The newest addition to The Magic of Disney Animation – a Meet Minnie character interaction – is a success on every level. It certainly satisfies on the character interaction level, but what really caught my eye was the level of detail on the hidden details, tributes, and homages in the queue. I am obviously biased, as the author of the Hidden History book on Walt Disney World that chronicles the tributes to Imagineers and remnants of former rides found in today’s parks. Naturally I’m going to like something which adds to the oeuvre.

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This video walks you through the details and the tributes. There are a ton!

For those not wishing to watch the video, here’s an abbreviated list of tributes:

  1. The Jungle Cruise poster names a Disney park ride
  2. That same poster mentions July 17, the date when Disneyland opened in Anaheim
  3. The Jungle Cruise poster also mentions Imagineering legends and executives such as Patrick Brennan, John Lasseter, Harper Goff, Bill Evans, and Marc Davis.
  4. Disney characters are all over the posters, including one of Oswald the Lucky Rabbit (who is also mentioned separately in the Casablanca “Casamousa” poster).
  5. The Mary Poppins poster mentions Kent Powers, a character from Quack Pack, part of the Disney Afternoon shows of the 1990s. You’ll also find mention in various places of Drake Mallard (the other identity of Darkwing Duck), Fenton Crackshell (DuckTales), Webigail Vanderquack).
  6. The “Bride of Frankenollie” is not just a Frankenstein reference – it honors animators Frank Thomas and Ollie Johnston.
  7. The same Frankenollie poster mentions Harrison Hightower IV, a reference to a character invented for the Tower of Terror in Tokyo DisneySea.
  8. The “Mouse Pacific” (South Pacific) poster mentions the Sherman Brothers
  9. The credits to Mouse Pacific offer doubled references to the Tiki Room, with each emcee bird mentioned as the first name, and the last name of the voice actor given. “Michael Burley” references the bird Michael, voiced by Fulton Burley, for instance. The others are Jose Boag (Wally Boag), Fritz Ravenscroft (Thurl Ravenscroft), and Pierre Newton (Ernie Newton).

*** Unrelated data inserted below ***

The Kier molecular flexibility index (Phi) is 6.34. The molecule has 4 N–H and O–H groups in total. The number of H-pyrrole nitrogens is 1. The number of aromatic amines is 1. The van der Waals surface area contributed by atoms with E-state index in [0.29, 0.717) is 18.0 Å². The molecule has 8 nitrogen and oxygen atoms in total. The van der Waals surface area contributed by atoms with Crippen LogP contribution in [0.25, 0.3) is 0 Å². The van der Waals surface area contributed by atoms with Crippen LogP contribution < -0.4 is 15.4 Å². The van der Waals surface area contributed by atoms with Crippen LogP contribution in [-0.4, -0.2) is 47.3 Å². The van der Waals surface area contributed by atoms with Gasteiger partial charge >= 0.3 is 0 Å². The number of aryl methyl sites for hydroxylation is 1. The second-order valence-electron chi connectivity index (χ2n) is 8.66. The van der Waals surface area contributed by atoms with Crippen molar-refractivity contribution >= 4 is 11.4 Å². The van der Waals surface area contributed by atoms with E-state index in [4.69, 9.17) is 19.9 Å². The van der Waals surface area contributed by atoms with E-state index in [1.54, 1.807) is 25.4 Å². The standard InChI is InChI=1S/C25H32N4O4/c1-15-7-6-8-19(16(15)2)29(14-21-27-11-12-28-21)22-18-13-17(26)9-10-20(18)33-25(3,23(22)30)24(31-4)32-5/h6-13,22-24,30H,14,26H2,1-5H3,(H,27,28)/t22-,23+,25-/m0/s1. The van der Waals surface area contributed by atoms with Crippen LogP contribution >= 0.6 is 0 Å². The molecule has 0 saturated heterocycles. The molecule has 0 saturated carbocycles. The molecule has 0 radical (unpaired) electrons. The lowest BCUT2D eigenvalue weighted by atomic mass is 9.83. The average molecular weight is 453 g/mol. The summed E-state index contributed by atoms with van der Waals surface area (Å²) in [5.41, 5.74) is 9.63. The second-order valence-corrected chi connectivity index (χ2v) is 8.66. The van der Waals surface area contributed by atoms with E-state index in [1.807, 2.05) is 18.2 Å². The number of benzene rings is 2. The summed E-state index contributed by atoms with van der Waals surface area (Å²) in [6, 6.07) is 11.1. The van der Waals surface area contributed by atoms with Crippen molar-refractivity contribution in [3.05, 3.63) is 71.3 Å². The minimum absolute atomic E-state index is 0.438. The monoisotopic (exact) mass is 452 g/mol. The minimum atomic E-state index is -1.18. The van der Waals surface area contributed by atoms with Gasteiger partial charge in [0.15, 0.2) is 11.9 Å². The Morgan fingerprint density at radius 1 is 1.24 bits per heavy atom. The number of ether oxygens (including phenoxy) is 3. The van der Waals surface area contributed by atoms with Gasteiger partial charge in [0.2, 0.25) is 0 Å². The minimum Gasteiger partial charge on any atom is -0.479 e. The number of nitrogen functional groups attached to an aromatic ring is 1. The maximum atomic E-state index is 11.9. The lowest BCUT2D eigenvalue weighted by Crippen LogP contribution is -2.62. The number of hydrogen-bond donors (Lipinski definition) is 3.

10. In the background of Mouse Pacific, on the right side, can be seen the Tiki Room as it appears in the Magic Kingdom
  11. Near the Tiki Room image is a bird in flight; this is the Orange Bird, the original sponsor of the area when it was called Tropical Seranade.
  12. The Cleopatra poster is “presented” by Mortimer Mouse, Walt’s name for his new creation that his wife Lillian renamed to Mickey.

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Like the Haunted Mansion and the Exposition Hall renovations before it, this one took a staid location and gave it real historical significance and character. For us frequent visitors, that renders it way more exciting.

On my visit this past weekend, there was essentially no line to meet Minnie. I mean zero wait. This was likely due to three factors:

1. the location was not named for Minnie. I suspect this may change in the coming weeks.

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2. the park map had no mention of Minnie Mouse as a character meet location.

3. the FASTPASS+ machines installed here were still covered up by burlap, and will presumably come on line later to generate a steady flow of visitors.

In other words, the ideal time to visit Minnie at Disney Hollywood Studios is right now, or at least last weekend. She’s about to get way more busy. And it’s certainly a worthwhile visit, at least from the historical perspective.